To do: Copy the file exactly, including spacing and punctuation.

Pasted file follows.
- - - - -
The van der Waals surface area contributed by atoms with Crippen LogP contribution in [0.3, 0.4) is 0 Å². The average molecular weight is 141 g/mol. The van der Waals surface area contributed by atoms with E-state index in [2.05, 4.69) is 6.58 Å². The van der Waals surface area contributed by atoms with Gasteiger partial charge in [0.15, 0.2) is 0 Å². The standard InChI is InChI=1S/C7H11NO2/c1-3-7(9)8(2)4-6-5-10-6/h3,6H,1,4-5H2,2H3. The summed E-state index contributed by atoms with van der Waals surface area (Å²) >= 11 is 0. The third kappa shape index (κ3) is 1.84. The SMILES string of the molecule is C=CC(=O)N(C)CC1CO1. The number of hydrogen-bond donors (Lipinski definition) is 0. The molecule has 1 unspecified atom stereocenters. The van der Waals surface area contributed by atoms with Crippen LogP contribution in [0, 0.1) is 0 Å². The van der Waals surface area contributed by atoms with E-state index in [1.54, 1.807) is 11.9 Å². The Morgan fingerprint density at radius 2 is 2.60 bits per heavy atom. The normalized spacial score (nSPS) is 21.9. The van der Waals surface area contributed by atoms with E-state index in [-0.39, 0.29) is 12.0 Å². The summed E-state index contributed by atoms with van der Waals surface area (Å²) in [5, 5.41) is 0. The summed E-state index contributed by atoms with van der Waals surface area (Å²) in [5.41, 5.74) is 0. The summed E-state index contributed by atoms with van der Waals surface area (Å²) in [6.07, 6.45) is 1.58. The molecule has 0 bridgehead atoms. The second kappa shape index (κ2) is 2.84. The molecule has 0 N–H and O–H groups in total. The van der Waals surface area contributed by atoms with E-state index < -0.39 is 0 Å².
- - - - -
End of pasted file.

The van der Waals surface area contributed by atoms with Crippen LogP contribution in [0.3, 0.4) is 0 Å². The average molecular weight is 141 g/mol. The van der Waals surface area contributed by atoms with E-state index in [2.05, 4.69) is 6.58 Å². The van der Waals surface area contributed by atoms with Gasteiger partial charge in [0.15, 0.2) is 0 Å². The standard InChI is InChI=1S/C7H11NO2/c1-3-7(9)8(2)4-6-5-10-6/h3,6H,1,4-5H2,2H3. The summed E-state index contributed by atoms with van der Waals surface area (Å²) >= 11 is 0. The third kappa shape index (κ3) is 1.84. The SMILES string of the molecule is C=CC(=O)N(C)CC1CO1. The number of hydrogen-bond donors (Lipinski definition) is 0. The molecule has 1 unspecified atom stereocenters. The van der Waals surface area contributed by atoms with Crippen LogP contribution in [0, 0.1) is 0 Å². The van der Waals surface area contributed by atoms with E-state index in [1.54, 1.807) is 11.9 Å². The Morgan fingerprint density at radius 2 is 2.60 bits per heavy atom. The normalized spacial score (nSPS) is 21.9. The van der Waals surface area contributed by atoms with E-state index in [-0.39, 0.29) is 12.0 Å². The summed E-state index contributed by atoms with van der Waals surface area (Å²) in [5, 5.41) is 0. The summed E-state index contributed by atoms with van der Waals surface area (Å²) in [5.41, 5.74) is 0. The summed E-state index contributed by atoms with van der Waals surface area (Å²) in [6.07, 6.45) is 1.58. The molecule has 0 bridgehead atoms. The second kappa shape index (κ2) is 2.84. The molecule has 0 N–H and O–H groups in total. The van der Waals surface area contributed by atoms with E-state index < -0.39 is 0 Å².